Then we saw dermatology, who said that we probably wouldn’t have trouble with his dishydrotic eczema until fall again, but that I needed to embrace the cream and not fear it. If I hop on using the prescription cream as soon as I notice redness in the fall, it shouldn’t get as bad as it got.

However, he does seem to have “regular” eczema that flares up bad when his seasonal allergies kick in. It’s worse this year than it was last year.

That’s about it.

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Lurie Children’s in Chicago for GI

Catching up a bit here. In March, we went to see a GI doctor in Chicago for more ideas on Teddy’s continued vomiting and diarrhea. We loved him!

First, the appointment started exactly on time and lasted 90 very unhurried minutes. The doctor was familiar with Teddy’s history and conversant on the details. He spoke of his other transplant patients. When he asked what Teddy ate and was told that he gets a blended diet through his gtube, he said, “ok,” rather than, “what? what is that? how do you know how many calories he gets?” and he didn’t seem stupefied by the idea that this meant that his caloric and volume intake would fluctuate on a daily basis. All awesome things.

He decided to delay any action on the diarrhea. It’s improved significantly and doesn’t seem to be causing the same issues with Prograf levels (diarrhea affects how the body absorbs his anti rejection drugs) or bicarb levels (in his blood). He still gets wicked diarrhea from time to time, but it’s not constant.

He suggested the first thing we should try with the vomiting is to feed him less food less often. So I’ve adjusted how we feed him to give him only 120 mL (which he can’t do more than that any more anyway) every 3-4 hours. I don’t start feeding him via his tube until noon because I like to give him some empty-stomach time to feel hunger and to help stimulate him to eat orally, so this means that I can no longer get all the food in during the day. So we give him some food overnight now, as well, mixed with his overnight water (800 mL).

This has significantly reduced (but NOT eliminated) the daytime vomiting, but we’ve exchanged it for occasional night vomiting. It’s still an overall reduction in vomiting, so it’s still an improvement, but I really hate waking up in the middle of the night to catch vomit.

He also suggested adding Ginger, but nephrology nixed that idea immediately.

Also, he wants to proceed with another scope, gave our local (well, Iowa City) GI some specific instructions to follow, and wants to review the report and the biopsies himself. He’s checking for EoE, as well as some malabsorption issues. He said it’s highly unlikely this will turn up anything, but we need to check to make sure.

Finally, he thinks it’s more than likely that Teddy has slow gastric emptying, but would prefer to solve that with changes in feeding schedule rather than drugs. There is one drug (it’s actually an allergy med) that is used for slow emptying as well as an appetite stimulant that he thought might be useful. We’re currently pondering whether to give that a try. Hey, once you’ve got 10 prescriptions, what’s one more, right?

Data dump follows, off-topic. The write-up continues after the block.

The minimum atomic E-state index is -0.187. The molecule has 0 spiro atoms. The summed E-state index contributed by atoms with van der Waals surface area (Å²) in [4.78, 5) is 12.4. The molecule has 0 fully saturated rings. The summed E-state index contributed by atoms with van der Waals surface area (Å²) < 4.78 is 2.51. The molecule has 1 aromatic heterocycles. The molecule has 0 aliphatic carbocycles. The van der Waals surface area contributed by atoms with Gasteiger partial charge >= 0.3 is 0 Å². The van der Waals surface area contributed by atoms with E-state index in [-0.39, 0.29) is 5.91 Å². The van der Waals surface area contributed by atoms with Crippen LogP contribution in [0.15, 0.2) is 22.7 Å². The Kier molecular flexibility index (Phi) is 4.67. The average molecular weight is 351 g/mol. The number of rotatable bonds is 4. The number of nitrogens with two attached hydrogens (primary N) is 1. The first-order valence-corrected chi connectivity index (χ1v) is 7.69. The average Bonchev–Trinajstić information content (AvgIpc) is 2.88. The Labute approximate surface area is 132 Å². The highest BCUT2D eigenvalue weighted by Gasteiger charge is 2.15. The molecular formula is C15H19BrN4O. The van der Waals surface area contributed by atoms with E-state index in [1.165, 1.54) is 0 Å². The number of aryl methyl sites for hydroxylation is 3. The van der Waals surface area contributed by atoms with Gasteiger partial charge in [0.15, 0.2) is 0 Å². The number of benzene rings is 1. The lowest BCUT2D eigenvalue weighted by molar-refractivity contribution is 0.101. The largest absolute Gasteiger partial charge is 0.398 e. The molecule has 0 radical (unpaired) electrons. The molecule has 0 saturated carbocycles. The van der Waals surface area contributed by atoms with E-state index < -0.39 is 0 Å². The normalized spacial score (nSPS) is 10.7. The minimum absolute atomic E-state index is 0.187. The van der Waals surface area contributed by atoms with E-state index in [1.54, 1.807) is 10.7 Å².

The scope is scheduled for May in Iowa City and will be Teddy’s first time NPO without a hospital admission for IV fluids. I’m supposed to give him mostly pedialyte the day before and get his whole 1 liter in before the NPO starts, even if that means he misses most of his food calories that day.

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Blenderized Diet for Tube Fed People

I wanted to wrap up Feeding Tube Awareness week by talking about what we feed Teddy.

Most people with a feeding tube are fed a liquid formula.

I believed there was a better option.

First, we kept Teddy on breastmilk for as long as possible, and 100% breastmilk until he was 1 year old. Just like his siblings.

Then, I started him on solid foods. Just like his siblings.

Except Teddy got his food blended up into a liquidish form and put directly into his belly.

It’s entirely possible (despite what your doctors may tell you) to feed a person regular foods through their feeding tube.

Some families blend up whatever everyone else is having. I figure, I’m in 100% control of what he eats without having to worry about preferences or flavor… I’m stuffing him with super nutritious foods! He does not eat what the rest of us are eating. :) (and we eat pretty good… I just prefer Teddy to have a more nutrition-focused diet while I’m still in control of it.)

It’s not super hard. It’s not a super lot of work. It’s not dangerous. As long as it’s blended smooth, it’s not going to get stuck in the tube. There are a million reasons doctors have for not recommending a blended diet, but the fact is that most of them just aren’t familiar with it, and the unfamiliar is scary.

“What if I want to try blended foods, but our doctor won’t let us?”

I chafe a little at this question, to be honest, because your doctor doesn’t have that kind of power.

When I made the decision to do this with Teddy, both his doctors and his nutritionist had been pushing formula for months and months. I asked them what they would recommend I feed him if he were eating orally. Would they recommend I put him on formula? Or at this age (1 year), would they recommend I start feeding him CKF-appropriate foods?

Then, after the answer to that was a bunch of stuttering and stammering, I calmly explained that I had decided to start feeding him regular foods through his tube. I didn’t ask. I didn’t open the floor for discussion. I just told them this was what I was going to do. And after a year of working with me… they possibly knew better than to argue, lol.

We went through three nutritionists after that. Bam, Bam, Bam. Then we landed with Susan, our current nutritionist. We were, at that time, her only patient on a blended diet, but she was willing to learn and follow our lead. :) After a lot of initial uncertainty, she now brags about his diet to her fellow nutritionists (including our old ones, lol), and advocates for them to support other families if they show an interest in blended diets.